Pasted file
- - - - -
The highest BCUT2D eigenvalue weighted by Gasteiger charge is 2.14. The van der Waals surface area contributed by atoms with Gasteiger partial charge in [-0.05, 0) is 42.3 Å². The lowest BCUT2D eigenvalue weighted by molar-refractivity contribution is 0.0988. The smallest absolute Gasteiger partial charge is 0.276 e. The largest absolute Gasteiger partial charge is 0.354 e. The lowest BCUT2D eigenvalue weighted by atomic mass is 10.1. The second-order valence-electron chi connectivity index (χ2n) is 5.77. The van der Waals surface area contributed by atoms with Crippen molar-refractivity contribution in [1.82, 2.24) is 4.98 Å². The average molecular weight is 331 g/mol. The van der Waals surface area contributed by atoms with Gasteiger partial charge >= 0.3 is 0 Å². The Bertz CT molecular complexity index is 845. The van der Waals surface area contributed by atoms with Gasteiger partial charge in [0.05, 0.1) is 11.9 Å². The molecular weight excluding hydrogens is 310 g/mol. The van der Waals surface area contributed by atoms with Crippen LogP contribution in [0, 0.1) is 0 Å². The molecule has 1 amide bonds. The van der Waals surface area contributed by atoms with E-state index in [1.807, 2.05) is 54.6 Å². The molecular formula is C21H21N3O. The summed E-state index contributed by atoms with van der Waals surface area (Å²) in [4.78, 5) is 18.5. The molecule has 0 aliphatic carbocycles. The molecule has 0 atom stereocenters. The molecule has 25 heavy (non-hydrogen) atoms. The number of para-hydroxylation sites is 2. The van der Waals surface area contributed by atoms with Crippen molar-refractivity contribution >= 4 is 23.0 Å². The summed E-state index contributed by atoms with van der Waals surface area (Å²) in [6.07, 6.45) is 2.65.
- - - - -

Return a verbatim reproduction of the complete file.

The highest BCUT2D eigenvalue weighted by Gasteiger charge is 2.14. The van der Waals surface area contributed by atoms with Gasteiger partial charge in [-0.05, 0) is 42.3 Å². The lowest BCUT2D eigenvalue weighted by molar-refractivity contribution is 0.0988. The smallest absolute Gasteiger partial charge is 0.276 e. The largest absolute Gasteiger partial charge is 0.354 e. The lowest BCUT2D eigenvalue weighted by atomic mass is 10.1. The second-order valence-electron chi connectivity index (χ2n) is 5.77. The van der Waals surface area contributed by atoms with Crippen molar-refractivity contribution in [1.82, 2.24) is 4.98 Å². The average molecular weight is 331 g/mol. The van der Waals surface area contributed by atoms with Gasteiger partial charge >= 0.3 is 0 Å². The Bertz CT molecular complexity index is 845. The van der Waals surface area contributed by atoms with Gasteiger partial charge in [0.05, 0.1) is 11.9 Å². The molecular weight excluding hydrogens is 310 g/mol. The van der Waals surface area contributed by atoms with Crippen LogP contribution in [0, 0.1) is 0 Å². The molecule has 1 amide bonds. The van der Waals surface area contributed by atoms with E-state index in [1.807, 2.05) is 54.6 Å². The molecular formula is C21H21N3O. The summed E-state index contributed by atoms with van der Waals surface area (Å²) in [4.78, 5) is 18.5. The molecule has 0 aliphatic carbocycles. The molecule has 0 atom stereocenters. The molecule has 25 heavy (non-hydrogen) atoms. The number of para-hydroxylation sites is 2. The van der Waals surface area contributed by atoms with Crippen molar-refractivity contribution >= 4 is 23.0 Å². The summed E-state index contributed by atoms with van der Waals surface area (Å²) in [6.07, 6.45) is 2.65.